I am sat in my kitchen having returned home from work on the Tuesday that follows the last British summer bank holiday weekend. Not only does this day signal the end of the British summer it is also the day that the football transfer window closes. To many these two events could seem to be quite unrelated; however they would be wrong. To British people bank holidays are highly important events that we tend to place a high level of expectation on; despite knowing that they are nearly always a total let down due to adverse weather. Picnics and trips to the seaside are planned meticulously and endured despite the inevitable downturn in the conditions. Similarly transfer deadline day, as an Arsenal fan, is full of expectation that Arsene Wenger will finally accept that a new striker and holding midfielder must be purchased. As with the weather ruining bank holiday picnic plans; my deadline day was ruined by a stubborn Frenchman who refuses to buy the players the club needs to succeed in the Premier League. I should have known better than to get my hopes up; especially as I was stung on the inside of my lip by a wasp whilst at a barbecue on Sunday. In future I will pay attention to the signs that both bank holidays and transfer windows will leave me with a bad taste in my mouth. What does all of this have to do with lamb and spicy beans I hear you ask? Well nothing to be truthful but I just fancied sharing my thoughts with you. I actually had a very nice bank holiday weekend despite the wasp attack and the weather being pretty dire; the transfer window situation was bad however.
Now for the food
I’ve been cooking with lamb a lot recently. I find myself writing another post involving lamb cutlets as they were discounted at the supermarket and so I could not resist them. I decided to cook them with some beans as before but with a different feel to them. I suppose you could say that this is a sort of North African inspired dish; I cannot verify the truth in that statement but this is how it felt to me when I was making it. I’ve been planning a three bean something or other for a few weeks now. Originally the plan was for a summer three bean salad type thing; what I ended up with was this.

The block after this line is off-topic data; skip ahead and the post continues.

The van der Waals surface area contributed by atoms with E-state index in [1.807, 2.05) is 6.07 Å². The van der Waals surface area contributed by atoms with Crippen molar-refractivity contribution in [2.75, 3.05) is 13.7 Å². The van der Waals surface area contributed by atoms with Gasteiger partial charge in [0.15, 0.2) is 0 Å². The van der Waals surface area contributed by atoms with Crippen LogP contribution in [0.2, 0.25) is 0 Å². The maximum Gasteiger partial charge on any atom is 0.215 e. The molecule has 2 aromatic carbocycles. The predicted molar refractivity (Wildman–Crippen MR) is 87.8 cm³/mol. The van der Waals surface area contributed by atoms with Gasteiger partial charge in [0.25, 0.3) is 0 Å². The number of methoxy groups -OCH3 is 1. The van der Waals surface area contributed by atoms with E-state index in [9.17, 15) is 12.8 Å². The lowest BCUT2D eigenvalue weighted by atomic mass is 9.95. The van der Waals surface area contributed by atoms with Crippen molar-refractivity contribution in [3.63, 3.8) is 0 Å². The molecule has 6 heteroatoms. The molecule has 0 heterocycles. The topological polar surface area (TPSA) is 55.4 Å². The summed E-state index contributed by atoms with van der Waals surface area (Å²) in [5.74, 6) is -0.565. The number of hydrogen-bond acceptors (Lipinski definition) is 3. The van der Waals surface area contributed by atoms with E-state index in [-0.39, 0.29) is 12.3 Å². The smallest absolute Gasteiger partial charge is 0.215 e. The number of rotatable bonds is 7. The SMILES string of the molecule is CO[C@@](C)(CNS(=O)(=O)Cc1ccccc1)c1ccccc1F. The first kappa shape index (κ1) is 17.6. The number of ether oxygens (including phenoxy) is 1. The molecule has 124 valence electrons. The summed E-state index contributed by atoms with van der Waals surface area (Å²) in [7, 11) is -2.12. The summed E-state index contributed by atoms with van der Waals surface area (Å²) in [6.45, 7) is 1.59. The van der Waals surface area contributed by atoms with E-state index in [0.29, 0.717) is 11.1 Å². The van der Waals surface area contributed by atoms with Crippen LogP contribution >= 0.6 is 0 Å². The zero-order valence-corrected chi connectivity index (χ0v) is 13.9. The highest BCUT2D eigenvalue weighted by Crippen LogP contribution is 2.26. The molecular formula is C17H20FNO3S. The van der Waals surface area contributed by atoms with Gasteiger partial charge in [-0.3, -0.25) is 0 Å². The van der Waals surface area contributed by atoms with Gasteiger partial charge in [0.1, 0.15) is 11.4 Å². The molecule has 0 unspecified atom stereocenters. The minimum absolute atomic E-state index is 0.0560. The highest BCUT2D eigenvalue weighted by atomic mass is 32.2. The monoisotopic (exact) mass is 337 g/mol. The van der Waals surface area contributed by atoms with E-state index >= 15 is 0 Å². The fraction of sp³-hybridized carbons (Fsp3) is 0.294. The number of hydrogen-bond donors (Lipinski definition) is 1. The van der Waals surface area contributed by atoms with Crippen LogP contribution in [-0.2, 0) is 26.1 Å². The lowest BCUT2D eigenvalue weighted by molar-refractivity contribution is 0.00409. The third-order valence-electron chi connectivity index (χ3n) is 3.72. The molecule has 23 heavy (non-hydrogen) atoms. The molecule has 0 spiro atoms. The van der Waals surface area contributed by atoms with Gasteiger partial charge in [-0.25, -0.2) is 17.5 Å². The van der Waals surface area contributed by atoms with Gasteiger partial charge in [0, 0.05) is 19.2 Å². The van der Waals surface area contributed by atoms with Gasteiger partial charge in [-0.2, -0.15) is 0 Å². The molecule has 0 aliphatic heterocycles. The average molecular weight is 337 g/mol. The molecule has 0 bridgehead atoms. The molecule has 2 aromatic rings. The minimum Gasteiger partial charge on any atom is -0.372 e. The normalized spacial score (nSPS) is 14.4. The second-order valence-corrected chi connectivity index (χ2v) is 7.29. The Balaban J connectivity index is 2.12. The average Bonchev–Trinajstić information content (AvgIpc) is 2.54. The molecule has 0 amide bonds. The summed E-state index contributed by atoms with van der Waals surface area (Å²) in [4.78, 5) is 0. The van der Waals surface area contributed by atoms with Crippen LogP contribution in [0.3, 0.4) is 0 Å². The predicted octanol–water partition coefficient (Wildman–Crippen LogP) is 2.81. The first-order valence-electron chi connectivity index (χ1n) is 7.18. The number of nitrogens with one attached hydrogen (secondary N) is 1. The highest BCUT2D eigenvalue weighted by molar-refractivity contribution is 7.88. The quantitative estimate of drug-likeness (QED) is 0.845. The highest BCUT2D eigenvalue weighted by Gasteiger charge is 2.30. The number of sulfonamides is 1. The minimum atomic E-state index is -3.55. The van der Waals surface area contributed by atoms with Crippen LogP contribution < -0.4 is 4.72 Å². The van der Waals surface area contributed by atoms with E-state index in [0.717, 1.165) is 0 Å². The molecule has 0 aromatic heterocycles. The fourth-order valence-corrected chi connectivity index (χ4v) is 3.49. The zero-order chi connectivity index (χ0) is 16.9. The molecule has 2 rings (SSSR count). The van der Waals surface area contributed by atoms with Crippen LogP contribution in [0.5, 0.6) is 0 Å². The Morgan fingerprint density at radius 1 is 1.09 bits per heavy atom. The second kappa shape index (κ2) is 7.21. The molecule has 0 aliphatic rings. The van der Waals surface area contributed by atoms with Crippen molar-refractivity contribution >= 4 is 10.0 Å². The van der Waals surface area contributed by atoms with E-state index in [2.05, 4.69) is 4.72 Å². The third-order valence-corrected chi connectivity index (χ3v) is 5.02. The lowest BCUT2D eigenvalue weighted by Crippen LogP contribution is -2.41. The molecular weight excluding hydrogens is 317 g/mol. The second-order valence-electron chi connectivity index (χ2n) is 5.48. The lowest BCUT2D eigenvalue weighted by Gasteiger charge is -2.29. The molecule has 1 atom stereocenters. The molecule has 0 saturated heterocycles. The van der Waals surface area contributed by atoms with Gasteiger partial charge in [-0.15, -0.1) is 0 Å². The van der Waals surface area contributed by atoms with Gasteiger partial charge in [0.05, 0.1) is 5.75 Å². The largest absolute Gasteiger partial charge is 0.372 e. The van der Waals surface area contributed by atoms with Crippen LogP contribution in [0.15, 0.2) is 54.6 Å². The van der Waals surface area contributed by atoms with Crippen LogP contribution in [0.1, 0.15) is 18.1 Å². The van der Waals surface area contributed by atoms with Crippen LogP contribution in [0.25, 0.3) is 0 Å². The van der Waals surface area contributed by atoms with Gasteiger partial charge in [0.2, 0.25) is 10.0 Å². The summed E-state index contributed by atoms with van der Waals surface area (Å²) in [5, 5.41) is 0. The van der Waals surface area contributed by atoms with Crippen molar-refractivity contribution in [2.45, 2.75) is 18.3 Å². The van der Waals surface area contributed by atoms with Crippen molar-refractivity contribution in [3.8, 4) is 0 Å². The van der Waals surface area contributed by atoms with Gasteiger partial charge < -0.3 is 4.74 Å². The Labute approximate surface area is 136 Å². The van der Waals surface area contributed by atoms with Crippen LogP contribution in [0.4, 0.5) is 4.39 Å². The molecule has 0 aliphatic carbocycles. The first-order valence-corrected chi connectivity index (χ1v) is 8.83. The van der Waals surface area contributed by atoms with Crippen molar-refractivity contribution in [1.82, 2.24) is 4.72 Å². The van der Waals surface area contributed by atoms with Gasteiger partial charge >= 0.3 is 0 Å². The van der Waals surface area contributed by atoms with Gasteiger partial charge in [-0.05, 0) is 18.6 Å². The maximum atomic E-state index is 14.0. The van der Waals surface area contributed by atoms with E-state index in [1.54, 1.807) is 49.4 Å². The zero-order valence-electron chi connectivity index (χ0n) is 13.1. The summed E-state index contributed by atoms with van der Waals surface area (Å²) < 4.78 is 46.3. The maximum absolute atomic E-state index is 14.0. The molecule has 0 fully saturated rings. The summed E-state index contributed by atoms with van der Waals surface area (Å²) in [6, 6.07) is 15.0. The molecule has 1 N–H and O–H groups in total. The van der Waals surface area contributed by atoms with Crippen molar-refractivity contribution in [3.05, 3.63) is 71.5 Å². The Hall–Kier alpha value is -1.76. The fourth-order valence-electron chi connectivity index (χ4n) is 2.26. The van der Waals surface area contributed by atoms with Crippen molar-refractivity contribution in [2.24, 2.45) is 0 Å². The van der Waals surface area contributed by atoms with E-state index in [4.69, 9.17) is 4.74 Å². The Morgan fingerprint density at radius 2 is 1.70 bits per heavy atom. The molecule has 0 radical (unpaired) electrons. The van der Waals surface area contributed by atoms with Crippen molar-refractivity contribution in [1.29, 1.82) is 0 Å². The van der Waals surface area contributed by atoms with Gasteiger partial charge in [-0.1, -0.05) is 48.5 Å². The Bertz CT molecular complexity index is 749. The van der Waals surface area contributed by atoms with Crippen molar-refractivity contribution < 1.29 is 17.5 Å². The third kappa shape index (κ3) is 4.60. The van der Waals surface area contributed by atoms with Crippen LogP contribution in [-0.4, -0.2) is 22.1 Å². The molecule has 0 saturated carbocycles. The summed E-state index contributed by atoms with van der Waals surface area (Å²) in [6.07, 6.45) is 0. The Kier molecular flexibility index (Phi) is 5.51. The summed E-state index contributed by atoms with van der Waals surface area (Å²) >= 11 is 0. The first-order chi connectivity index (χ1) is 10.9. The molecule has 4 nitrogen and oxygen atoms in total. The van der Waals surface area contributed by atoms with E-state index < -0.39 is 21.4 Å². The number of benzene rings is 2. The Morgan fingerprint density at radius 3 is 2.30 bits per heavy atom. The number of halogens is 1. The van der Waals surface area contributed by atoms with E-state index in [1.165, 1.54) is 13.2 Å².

For the beans you will need three different types of bean otherwise it would not be a three bean stew. I went for butter beans, chick peas and black beans. I had no particular reason for choosing these I just felt that they each offered something a little different and I liked the contrast in colour the black beans provided. Alongside this you will need an onion, about three cloves of garlic, two tomatoes, and a tin/carton of chopped tomatoes. You will also want some spices such as coriander, cumin, paprika, cayenne,and some dried chilli flakes plus some bay leaves and thyme. Start off by chopping your onions, garlic and tomatoes and adding to a pan in that order. Ensure that the onions are suitably softened before adding the other two. Next up are your ground dry spices, I would recommend a tablespoon of each. Fry these off before adding in the chopped tomatoes and about half as much again of water. Add your herbs and bring to the boil and season with sea salt before turning down to a simmer. Cover and allow this to cook for about 30 minutes and give it a taste to check your seasoning before adding in your beans. I’ve used the variety that come in water for ease of cooking, I would suggest doing the same. Once the beans are in you can leave for a further 15 to 20 minutes uncovered so that the sauce reduces down. Before serving season with salt and cracked black pepper. They should be lovely and spicy and fruity; if not chuck in some tabasco or similar. You do not want them to knock your head off but there should be a gentle yet peristent background warmth to them. For the lamb I heated up my trusty griddle pan and coated the cutlets in some oil and cumin seeds. Once the griddle is smoking hot add the lamb and cook for about 4 minutes on each side; I never time anything so you should trust your instincts. For me I want to see some good grill lines and also for the bone to have lost its pinkness. Allow to rest for a minute or so before serving and give them a crack of pepper as well.
I served mine in a bowl as it seemed more fitting than a plate; that is probably down to the design on the bowls we have. A few large spoonfuls of beans and two cutlets should do it for each person. I then added some torn basil to my plate mostly for aesthetic reasons but the sweetness of the basil was a nice contrast to the heat. Coriander would also go nicely with this. As a meal this felt both light but also comforting; kind of perfect for the oncoming Autumn when you are not quite ready for full winter stews. The bean stew was a real pleasure and I did not feel like I needed any heavy starchy carbs to go with it. That being said I did have some of the left over stew with pan fried potatoes and a fried egg for lunch a couple of days later which was gorgeous. I have a feeling that this bean stew will be gracing my table again soon; perhaps combined with a different meat or even fish. As I mentioned you could use any combination of beans and could easily incorporate other vegetables if you wanted to keep this as a vegetarian dish; maybe serving up with some aubergine roasted in cumin seeds. So if you are starting to feel the cold and wet tendrils of Autumn creeping into your day why not give them a try and feel a little warmth in your belly.